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Bicker Ton 2007

Bicker Ton 2007

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Language evolution: A brief guide for linguists
Derek Bickerton*
University of Hawaii, P.O. Box 1040, Waialua, HI 96791, USA
Received 1 October 2004; received in revised form 2 February 2005; accepted 10 February 2005Available online 13 September 2005
For the benefit of linguists new to the field of language evolution, the author sets out the issues that needto be distinguished in any research on it. He offers a guided tour of contemporary approaches, including thework of linguists (Bickerton, Carstairs-McCarthy, Chomsky, Hurford, Jackendoff, Pinker, Wray), animalbehaviour experts (Dunbar, Hauser, Premack, Savage-Rumbaugh), neurophysiologists (Arbib, Calvin),psychologists (Corballis, Donald), archaeologists (Davidson), and computer modellers (Batali, Kirby,Steels). He criticises the expectation that recent discoveries such as ‘mirror neurons’ and the FOXP2 genewill provide easy answers. He emphasises the extremely interdisciplinary nature of this field, and also theimportance of involvement in it by linguists, after more than a century of neglect.
2005 Elsevier B.V. All rights reserved.
Language evolution; Protolanguage; Holophrastic language; Social intelligence; Mirror neurons; FOXP2gene
While most linguists were looking the other way, so many books, articles and collections onthe evolution of language have been appearing that one can hardly keep pace with them.Accordingly, many linguists have a lot of catching-up to do, and their task is not made any easierby the fact that knowledge of linguistics alone won’t get them far. This is an interdisciplinarygame, played by biologists, neurologists, anthropologists, archaeologists, computer scientists,philosophers, and more—as well as, or maybe I should say a good deal more than, by linguists.Therefore as a player with 20 years’ experience I feel it incumbent on me to provide, for anylinguists who might feel like joining the game, a rough map of this unfamiliar terrain, and to givethem the kind of information guide-books usually give on the value of the various goods andservices available there. People can, of course, study whatever they choose, but there is perhapsno other field of human inquiry which has been so vitiated by a failure to get priorities straight.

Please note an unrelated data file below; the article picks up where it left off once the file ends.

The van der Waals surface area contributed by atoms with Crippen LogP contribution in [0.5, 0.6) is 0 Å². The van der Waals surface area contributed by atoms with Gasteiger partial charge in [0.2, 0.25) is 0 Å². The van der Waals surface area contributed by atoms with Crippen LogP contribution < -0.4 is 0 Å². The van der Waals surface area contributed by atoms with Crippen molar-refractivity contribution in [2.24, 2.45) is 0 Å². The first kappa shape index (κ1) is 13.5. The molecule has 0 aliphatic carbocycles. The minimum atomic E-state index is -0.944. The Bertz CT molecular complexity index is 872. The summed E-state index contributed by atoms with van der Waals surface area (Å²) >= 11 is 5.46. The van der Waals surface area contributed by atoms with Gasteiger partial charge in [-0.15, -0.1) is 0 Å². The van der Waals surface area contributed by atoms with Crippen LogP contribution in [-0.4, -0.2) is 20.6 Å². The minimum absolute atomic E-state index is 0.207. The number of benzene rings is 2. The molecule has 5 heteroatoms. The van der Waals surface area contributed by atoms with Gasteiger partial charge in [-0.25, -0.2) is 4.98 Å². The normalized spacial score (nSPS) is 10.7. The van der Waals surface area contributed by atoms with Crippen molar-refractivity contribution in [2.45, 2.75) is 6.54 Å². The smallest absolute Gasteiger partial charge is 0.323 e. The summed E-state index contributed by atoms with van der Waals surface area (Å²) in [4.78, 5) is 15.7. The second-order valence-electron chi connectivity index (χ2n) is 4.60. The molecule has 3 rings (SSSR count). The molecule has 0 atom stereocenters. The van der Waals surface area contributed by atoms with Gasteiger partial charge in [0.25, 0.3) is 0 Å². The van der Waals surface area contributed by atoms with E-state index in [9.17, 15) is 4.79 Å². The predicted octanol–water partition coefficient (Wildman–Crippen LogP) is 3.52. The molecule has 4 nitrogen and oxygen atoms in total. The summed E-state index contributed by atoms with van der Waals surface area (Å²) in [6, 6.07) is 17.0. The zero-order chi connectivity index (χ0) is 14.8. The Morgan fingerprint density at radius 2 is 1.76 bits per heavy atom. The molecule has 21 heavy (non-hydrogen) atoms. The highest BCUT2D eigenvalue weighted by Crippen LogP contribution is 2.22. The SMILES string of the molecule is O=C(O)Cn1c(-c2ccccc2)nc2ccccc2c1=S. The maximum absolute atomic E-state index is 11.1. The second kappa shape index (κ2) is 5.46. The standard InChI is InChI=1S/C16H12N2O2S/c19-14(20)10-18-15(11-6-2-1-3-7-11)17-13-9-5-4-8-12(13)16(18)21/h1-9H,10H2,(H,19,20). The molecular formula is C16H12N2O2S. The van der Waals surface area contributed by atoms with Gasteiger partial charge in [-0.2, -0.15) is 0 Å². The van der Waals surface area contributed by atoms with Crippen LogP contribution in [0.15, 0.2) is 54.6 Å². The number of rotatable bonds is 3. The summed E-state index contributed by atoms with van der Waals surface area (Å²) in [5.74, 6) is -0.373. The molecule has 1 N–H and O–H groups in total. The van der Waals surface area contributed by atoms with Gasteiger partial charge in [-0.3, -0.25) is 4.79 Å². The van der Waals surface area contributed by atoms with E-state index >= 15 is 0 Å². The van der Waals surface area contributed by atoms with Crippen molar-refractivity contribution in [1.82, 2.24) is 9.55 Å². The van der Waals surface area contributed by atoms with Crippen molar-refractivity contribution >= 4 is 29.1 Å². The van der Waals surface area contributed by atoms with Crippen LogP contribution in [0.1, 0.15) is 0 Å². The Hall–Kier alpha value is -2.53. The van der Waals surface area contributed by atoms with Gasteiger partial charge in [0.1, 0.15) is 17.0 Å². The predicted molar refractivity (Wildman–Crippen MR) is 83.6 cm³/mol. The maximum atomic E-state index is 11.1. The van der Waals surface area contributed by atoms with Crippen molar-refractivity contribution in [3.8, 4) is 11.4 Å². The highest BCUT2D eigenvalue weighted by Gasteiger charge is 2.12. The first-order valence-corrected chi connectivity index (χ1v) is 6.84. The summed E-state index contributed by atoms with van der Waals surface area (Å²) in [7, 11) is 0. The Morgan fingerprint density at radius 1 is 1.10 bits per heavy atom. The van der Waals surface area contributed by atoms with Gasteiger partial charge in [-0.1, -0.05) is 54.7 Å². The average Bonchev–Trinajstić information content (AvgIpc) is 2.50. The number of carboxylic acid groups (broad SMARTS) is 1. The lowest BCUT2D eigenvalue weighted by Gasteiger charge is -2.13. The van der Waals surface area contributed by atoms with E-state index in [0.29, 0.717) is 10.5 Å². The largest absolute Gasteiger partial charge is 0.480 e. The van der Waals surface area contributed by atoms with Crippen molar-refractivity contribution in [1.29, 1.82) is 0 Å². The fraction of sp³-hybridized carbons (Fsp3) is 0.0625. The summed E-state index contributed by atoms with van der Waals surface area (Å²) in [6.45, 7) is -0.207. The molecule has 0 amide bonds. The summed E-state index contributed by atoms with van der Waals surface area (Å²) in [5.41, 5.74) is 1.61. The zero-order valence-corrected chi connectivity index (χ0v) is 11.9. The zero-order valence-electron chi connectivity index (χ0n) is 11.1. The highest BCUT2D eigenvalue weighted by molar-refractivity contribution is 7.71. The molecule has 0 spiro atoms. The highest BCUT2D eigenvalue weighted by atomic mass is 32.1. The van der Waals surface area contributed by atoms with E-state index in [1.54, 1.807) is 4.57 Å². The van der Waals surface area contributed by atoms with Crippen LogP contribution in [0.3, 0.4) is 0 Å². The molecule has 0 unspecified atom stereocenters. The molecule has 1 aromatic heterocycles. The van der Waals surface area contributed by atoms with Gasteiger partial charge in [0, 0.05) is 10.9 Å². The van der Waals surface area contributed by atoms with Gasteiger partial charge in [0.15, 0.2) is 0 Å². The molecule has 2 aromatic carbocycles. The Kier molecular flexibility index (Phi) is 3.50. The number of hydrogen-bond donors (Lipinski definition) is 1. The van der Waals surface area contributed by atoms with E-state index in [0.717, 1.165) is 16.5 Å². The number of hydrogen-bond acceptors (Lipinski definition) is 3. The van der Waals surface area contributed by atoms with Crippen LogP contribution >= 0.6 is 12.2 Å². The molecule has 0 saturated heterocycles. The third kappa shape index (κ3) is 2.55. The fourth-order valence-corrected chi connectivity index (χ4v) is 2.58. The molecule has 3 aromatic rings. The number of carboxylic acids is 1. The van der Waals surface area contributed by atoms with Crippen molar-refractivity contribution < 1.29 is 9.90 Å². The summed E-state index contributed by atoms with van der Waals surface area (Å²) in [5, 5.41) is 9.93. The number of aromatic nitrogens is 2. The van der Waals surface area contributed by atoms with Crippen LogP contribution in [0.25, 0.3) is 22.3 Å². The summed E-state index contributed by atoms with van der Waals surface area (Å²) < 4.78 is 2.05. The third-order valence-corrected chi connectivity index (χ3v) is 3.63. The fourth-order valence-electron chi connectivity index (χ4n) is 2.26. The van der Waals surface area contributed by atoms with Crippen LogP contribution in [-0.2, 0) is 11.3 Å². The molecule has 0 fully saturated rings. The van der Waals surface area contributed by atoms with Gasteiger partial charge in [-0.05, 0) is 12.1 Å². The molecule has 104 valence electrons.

www.elsevier.com/locate/linguaLingua 117 (2007) 510–526* Tel.: +1 808 637 9573.
E-mail address:
derbick@hawaii.rr.com.0024-3841/$ – see front matter
2005 Elsevier B.V. All rights reserved.doi:10.1016/j.lingua.2005.02.006
1. What is meant by ‘‘language evolution’’?
First and perhaps most important is that ‘‘the evolution of language’’ is far too vast andcomplex (and vague) a concept for anyone to say anything sensible about it. In order to get ahandle on it, it is vital first to isolate it, and then to clearly delineate what are the main issues. Onthe isolation issue, here is a classic How-Not-To, courtesy of 
, no less:Language evolution has not stopped, of course; in fact, it may be progressing more rapidlythan ever before. (Culotta and Hanson, 2004:1315)Of course it has stopped, because the biological evolution of humans (saving the odd minordevelopment like the spread of lactose tolerance or proneness to sickle-cell anemia) has, to allintents and purposes, stopped also. What is happening (and has been happening for perhaps asmany as a hundred thousand years) is cultural change (sometimes misleadingly described as‘‘cultural evolution’’); within the envelope of the language faculty, languages are recycling thelimited alternatives that this biological envelope makes available. It should always be a warningsignal when writers engage in the kind of sleight-of-hand that persistently switches between‘language’and‘languages’’;CulottaandHansondothisinthesentenceimmediatelyfollowingthe cited one. But
evolution and changes in
operate on different time-scales, involve different factors, and follow different courses to different ends (or rather, to theend of a complete language faculty in the first case and to no particular end in the second). Tomuddle them merely confuses an already sufficiently confused field.
1.1. Major issues